So yeah, either she didn't understand her meds and the machine properly, or she thought she was too smart to follow her doctor's instructions.



30. A little corny

A while back, I helped open an urgent care center for the first 2 years. When we opened the doors, one of our first customers was an adorable 85-year-old Asian lady who was really hard to understand but talked a lot. 

Anyway, this lady comes in for the first time complaining of a stomach pain. We attempted to diagnose her, but nothing added up for about 30 minutes to an hour of her talking. Finally she told us she just felt better. Okay! We don't really think anything of it until next week around the same time she shows up again with the same problem. And guess what the solution was? 

After about 45 minutes of listening to what she ate for dinner the last few nights, we eventually figured out corn was messing with her. But this never deterred her from coming in more. It eventually became a once-a-week occurrence, then a once-a-day thing, until we finally started becoming a busy urgent care and we couldn't really fit her inside our schedule. 

I swear this lady actually came in every day thinking she was on the verge of death, until we could convince her she was fine. In case you're wondering, I'm almost certain she's well over 90 now and still going.

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29. He may not have had Schisto, but he was certainly swimming in denial

I had a patient come in with several pages he printed off the internet. He kinda slammed them down and said, “This is what I have.”

The symptoms included bloating, nausea, vomiting, diarrhea, bloody stool, and fever among other things. He insisted he had Schistosomiasis. He was being a real jerk about it like we’re wasting time since he already knew what he had.

So I asked when did he get back from Africa. And he said, “Africa? I’ve never been to Africa. What would I be doing in Africa?”

I proceeded to tell him that Schistosomiasis is a parasitic disease one gets while swimming in the Nile River or other rivers in developing countries like in Southeast Asia.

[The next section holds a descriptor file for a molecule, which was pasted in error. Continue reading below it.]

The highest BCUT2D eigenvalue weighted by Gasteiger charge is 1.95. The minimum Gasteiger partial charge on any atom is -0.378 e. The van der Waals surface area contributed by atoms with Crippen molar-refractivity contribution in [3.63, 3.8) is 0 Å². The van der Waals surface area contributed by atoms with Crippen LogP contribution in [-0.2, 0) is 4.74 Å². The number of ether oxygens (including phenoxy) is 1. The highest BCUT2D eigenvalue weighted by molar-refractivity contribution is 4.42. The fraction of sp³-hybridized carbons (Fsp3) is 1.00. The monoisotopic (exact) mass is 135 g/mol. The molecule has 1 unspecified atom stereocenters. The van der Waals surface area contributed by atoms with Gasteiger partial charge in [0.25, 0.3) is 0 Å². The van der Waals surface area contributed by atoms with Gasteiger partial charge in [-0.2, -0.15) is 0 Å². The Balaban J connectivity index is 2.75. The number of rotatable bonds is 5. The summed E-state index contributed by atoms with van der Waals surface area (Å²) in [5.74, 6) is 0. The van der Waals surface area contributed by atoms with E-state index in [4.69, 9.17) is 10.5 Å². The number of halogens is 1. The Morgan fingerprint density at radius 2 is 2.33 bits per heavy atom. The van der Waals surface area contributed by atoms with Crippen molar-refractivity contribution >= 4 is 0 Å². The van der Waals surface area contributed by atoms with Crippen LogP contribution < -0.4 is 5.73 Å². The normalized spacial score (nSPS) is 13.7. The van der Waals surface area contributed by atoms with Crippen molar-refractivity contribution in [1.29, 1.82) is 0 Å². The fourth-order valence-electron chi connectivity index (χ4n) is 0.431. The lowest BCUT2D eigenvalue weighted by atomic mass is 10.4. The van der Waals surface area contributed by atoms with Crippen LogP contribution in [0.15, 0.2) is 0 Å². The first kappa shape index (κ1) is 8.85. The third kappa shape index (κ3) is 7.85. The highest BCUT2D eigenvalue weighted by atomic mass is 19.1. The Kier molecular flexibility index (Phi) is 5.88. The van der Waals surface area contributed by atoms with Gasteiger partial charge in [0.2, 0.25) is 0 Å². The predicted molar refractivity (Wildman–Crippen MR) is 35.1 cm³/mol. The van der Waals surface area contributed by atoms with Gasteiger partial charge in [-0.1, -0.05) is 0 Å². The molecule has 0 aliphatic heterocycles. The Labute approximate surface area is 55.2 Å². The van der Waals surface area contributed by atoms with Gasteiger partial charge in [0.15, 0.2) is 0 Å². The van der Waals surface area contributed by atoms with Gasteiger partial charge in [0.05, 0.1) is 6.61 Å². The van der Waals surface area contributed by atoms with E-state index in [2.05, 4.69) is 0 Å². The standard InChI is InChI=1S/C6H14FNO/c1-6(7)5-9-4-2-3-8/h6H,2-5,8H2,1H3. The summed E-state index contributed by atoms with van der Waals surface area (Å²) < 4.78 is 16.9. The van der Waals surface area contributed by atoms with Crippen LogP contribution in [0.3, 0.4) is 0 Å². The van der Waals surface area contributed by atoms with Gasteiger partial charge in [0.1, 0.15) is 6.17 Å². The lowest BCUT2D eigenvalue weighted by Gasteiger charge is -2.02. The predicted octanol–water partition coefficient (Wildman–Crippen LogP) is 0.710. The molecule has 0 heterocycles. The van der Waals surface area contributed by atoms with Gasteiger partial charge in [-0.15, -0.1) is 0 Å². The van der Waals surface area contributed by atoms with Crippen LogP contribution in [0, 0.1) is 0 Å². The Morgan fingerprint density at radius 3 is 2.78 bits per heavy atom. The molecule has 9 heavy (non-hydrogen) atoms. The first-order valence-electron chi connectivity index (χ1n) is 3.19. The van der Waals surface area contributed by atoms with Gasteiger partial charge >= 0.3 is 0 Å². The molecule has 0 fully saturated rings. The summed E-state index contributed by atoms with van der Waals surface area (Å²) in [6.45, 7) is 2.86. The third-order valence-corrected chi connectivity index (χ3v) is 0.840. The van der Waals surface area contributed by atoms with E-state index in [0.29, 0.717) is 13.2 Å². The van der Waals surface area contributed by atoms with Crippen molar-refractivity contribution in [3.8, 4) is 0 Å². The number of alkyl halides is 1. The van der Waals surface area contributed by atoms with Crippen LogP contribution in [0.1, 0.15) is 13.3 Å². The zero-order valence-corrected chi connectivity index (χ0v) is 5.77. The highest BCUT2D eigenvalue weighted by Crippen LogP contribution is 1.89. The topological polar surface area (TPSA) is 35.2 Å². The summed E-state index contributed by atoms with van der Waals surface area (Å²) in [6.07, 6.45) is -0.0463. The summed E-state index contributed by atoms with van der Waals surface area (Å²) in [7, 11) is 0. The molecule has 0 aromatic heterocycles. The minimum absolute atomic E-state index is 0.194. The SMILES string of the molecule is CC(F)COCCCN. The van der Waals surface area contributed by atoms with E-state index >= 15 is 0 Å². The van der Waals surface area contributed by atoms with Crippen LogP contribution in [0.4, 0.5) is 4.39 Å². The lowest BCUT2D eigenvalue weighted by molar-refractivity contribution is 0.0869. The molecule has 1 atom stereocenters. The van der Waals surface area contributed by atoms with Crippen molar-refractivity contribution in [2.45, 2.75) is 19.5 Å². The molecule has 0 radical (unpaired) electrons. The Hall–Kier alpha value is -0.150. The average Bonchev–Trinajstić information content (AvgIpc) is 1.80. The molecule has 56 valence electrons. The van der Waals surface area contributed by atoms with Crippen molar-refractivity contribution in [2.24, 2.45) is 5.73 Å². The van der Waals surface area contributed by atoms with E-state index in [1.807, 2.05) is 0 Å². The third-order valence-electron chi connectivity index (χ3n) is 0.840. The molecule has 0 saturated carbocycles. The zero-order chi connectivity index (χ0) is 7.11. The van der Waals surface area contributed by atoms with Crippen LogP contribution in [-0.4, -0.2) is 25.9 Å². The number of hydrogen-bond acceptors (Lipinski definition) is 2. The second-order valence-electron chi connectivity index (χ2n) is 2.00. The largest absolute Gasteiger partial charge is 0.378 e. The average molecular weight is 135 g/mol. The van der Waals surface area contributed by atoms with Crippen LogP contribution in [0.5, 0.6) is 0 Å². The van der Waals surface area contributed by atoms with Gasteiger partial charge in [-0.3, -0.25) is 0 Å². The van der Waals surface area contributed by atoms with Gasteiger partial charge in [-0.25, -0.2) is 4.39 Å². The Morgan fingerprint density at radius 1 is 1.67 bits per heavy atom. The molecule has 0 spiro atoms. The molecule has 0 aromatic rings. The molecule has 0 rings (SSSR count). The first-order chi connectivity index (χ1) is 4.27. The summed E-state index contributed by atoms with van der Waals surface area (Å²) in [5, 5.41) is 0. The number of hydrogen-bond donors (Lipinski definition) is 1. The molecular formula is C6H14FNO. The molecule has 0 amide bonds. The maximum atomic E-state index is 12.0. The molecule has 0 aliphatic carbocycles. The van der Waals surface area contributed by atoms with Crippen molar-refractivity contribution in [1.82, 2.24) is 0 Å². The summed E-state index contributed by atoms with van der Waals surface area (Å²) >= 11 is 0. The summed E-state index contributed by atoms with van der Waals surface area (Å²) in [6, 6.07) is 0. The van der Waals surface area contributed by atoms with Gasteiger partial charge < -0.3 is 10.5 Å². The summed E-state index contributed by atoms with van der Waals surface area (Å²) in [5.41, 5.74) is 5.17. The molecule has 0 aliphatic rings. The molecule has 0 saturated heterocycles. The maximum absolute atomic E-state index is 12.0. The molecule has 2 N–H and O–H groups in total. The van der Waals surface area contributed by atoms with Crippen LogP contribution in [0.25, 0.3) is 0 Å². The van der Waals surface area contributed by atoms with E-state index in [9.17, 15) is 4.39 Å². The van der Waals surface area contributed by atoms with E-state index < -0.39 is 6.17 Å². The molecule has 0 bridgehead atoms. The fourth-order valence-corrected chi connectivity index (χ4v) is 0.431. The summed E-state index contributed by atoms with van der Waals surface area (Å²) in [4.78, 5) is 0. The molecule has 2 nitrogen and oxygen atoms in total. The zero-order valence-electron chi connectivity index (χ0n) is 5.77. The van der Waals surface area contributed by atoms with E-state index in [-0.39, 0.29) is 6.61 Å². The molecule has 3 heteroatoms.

He got mad at me because he thought I was mocking him. He was seen and diagnosed with gastroenteritis (the stomach flu). The bloody stool? He had hemorrhoids.


28. Well, there’s your problem

Patient had a hard time getting pregnant. Finally conceived but miscarried. Patient has a D&C so she can try again, this time with medical intervention. We monitor her blood to ensure the pregnancy hormone is gone before beginning treatment. But she keeps coming back with high levels of hormone. Docs are worried because she might have some retained placenta or pituitary disorder and this could be super bad for future fertility.

We call her in for a conversation about the hormone levels not going away. After talking together about what might be wrong, they are going to go home and think about further tests. She says, "I need to go. I have an appointment at the weight-loss center for an HCG shot."

Turns out that she is on the HCG diet. HCG is the pregnancy hormone. And this was after an hour of the docs saying, "We don't know why you have these constant high levels of HCG in your blood and we are worried."


27. Brush your teeth, kids

I’m an OR nurse and I had an oral surgery patient who had a self reported history of 250+ various surgical procedures, a list of 20 some allergies, tons of reported health issues, plus her pre-teen son supposedly had dozens health issues as well. She refused to remove her glasses during induction, started screaming and crying about claustrophobia when we put the mask on her face. She also insisted on taking a stuffed animal to the OR.

Anyway, getting to the point. She was having oral surgery because she told us, insisted, that the last time she went to the dentist they told her not to brush her teeth for at least a year. So she hadn’t brushed her teeth in like a year and a half.

That was one for the books...


26. Don’t do this